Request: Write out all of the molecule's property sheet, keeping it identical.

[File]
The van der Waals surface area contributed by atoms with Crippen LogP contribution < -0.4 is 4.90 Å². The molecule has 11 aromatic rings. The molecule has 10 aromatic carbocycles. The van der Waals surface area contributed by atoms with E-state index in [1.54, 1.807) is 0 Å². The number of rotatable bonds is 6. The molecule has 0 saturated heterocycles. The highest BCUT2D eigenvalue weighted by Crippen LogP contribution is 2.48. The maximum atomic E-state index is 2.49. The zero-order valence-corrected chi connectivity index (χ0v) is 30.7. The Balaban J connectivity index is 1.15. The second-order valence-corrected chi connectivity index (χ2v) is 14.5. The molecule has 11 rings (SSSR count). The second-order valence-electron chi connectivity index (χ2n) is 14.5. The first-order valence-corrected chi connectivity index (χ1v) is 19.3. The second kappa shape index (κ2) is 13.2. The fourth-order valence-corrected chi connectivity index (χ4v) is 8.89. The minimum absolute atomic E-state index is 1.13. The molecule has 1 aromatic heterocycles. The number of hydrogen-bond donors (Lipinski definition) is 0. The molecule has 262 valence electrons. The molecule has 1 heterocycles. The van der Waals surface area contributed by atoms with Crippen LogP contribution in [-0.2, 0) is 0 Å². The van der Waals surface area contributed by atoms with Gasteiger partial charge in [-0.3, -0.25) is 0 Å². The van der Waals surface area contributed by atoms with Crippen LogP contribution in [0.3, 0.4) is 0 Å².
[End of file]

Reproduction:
The van der Waals surface area contributed by atoms with Crippen LogP contribution < -0.4 is 4.90 Å². The molecule has 11 aromatic rings. The molecule has 10 aromatic carbocycles. The van der Waals surface area contributed by atoms with E-state index in [1.54, 1.807) is 0 Å². The number of rotatable bonds is 6. The molecule has 0 saturated heterocycles. The highest BCUT2D eigenvalue weighted by Crippen LogP contribution is 2.48. The maximum atomic E-state index is 2.49. The zero-order valence-corrected chi connectivity index (χ0v) is 30.7. The Balaban J connectivity index is 1.15. The second-order valence-corrected chi connectivity index (χ2v) is 14.5. The molecule has 11 rings (SSSR count). The second-order valence-electron chi connectivity index (χ2n) is 14.5. The first-order valence-corrected chi connectivity index (χ1v) is 19.3. The second kappa shape index (κ2) is 13.2. The fourth-order valence-corrected chi connectivity index (χ4v) is 8.89. The minimum absolute atomic E-state index is 1.13. The molecule has 1 aromatic heterocycles. The number of hydrogen-bond donors (Lipinski definition) is 0. The molecule has 262 valence electrons. The molecule has 1 heterocycles. The van der Waals surface area contributed by atoms with Crippen LogP contribution in [-0.2, 0) is 0 Å². The van der Waals surface area contributed by atoms with Gasteiger partial charge in [-0.3, -0.25) is 0 Å². The van der Waals surface area contributed by atoms with Crippen LogP contribution in [0.3, 0.4) is 0 Å².